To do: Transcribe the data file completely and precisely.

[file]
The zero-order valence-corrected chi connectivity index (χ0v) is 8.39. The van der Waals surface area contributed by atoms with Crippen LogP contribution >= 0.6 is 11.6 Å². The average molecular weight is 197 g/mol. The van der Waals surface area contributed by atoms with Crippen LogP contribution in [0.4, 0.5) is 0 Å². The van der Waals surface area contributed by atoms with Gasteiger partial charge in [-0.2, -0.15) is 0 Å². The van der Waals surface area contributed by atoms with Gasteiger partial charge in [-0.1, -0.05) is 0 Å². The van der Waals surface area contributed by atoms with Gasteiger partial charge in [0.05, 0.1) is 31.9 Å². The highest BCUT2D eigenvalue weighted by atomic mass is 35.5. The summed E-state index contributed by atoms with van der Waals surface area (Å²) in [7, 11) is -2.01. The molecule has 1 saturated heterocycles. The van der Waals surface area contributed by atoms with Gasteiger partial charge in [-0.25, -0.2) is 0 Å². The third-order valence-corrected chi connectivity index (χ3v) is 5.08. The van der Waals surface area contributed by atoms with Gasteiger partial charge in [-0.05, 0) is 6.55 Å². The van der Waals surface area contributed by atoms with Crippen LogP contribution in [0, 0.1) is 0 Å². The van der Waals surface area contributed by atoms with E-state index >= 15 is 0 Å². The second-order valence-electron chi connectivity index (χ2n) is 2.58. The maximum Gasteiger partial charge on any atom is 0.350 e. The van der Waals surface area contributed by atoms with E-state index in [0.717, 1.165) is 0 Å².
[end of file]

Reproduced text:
The zero-order valence-corrected chi connectivity index (χ0v) is 8.39. The van der Waals surface area contributed by atoms with Crippen LogP contribution >= 0.6 is 11.6 Å². The average molecular weight is 197 g/mol. The van der Waals surface area contributed by atoms with Crippen LogP contribution in [0.4, 0.5) is 0 Å². The van der Waals surface area contributed by atoms with Gasteiger partial charge in [-0.2, -0.15) is 0 Å². The van der Waals surface area contributed by atoms with Gasteiger partial charge in [-0.1, -0.05) is 0 Å². The van der Waals surface area contributed by atoms with Gasteiger partial charge in [0.05, 0.1) is 31.9 Å². The highest BCUT2D eigenvalue weighted by atomic mass is 35.5. The summed E-state index contributed by atoms with van der Waals surface area (Å²) in [7, 11) is -2.01. The molecule has 1 saturated heterocycles. The van der Waals surface area contributed by atoms with Gasteiger partial charge in [-0.25, -0.2) is 0 Å². The third-order valence-corrected chi connectivity index (χ3v) is 5.08. The van der Waals surface area contributed by atoms with Gasteiger partial charge in [-0.05, 0) is 6.55 Å². The van der Waals surface area contributed by atoms with Crippen LogP contribution in [0, 0.1) is 0 Å². The van der Waals surface area contributed by atoms with E-state index >= 15 is 0 Å². The second-order valence-electron chi connectivity index (χ2n) is 2.58. The maximum Gasteiger partial charge on any atom is 0.350 e. The van der Waals surface area contributed by atoms with E-state index in [0.717, 1.165) is 0 Å².